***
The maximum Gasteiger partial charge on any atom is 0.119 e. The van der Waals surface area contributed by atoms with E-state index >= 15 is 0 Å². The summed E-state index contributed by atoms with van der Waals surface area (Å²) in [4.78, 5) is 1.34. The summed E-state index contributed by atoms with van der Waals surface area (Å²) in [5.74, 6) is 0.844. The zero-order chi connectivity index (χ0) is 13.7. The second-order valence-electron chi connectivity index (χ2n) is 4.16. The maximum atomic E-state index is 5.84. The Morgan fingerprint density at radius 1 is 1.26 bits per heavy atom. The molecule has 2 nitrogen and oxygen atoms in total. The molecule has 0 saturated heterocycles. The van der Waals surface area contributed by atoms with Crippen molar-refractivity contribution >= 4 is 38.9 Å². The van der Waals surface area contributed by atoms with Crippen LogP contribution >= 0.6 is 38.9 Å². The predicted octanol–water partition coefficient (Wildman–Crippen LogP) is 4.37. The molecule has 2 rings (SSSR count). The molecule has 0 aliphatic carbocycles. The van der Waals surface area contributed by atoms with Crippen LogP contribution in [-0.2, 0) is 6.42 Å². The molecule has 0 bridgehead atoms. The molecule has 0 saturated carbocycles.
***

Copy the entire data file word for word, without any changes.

The maximum Gasteiger partial charge on any atom is 0.119 e. The van der Waals surface area contributed by atoms with E-state index >= 15 is 0 Å². The summed E-state index contributed by atoms with van der Waals surface area (Å²) in [4.78, 5) is 1.34. The summed E-state index contributed by atoms with van der Waals surface area (Å²) in [5.74, 6) is 0.844. The zero-order chi connectivity index (χ0) is 13.7. The second-order valence-electron chi connectivity index (χ2n) is 4.16. The maximum atomic E-state index is 5.84. The Morgan fingerprint density at radius 1 is 1.26 bits per heavy atom. The molecule has 2 nitrogen and oxygen atoms in total. The molecule has 0 saturated heterocycles. The van der Waals surface area contributed by atoms with Crippen molar-refractivity contribution >= 4 is 38.9 Å². The van der Waals surface area contributed by atoms with Crippen LogP contribution >= 0.6 is 38.9 Å². The predicted octanol–water partition coefficient (Wildman–Crippen LogP) is 4.37. The molecule has 2 rings (SSSR count). The molecule has 0 aliphatic carbocycles. The van der Waals surface area contributed by atoms with Crippen LogP contribution in [-0.2, 0) is 6.42 Å². The molecule has 0 bridgehead atoms. The molecule has 0 saturated carbocycles.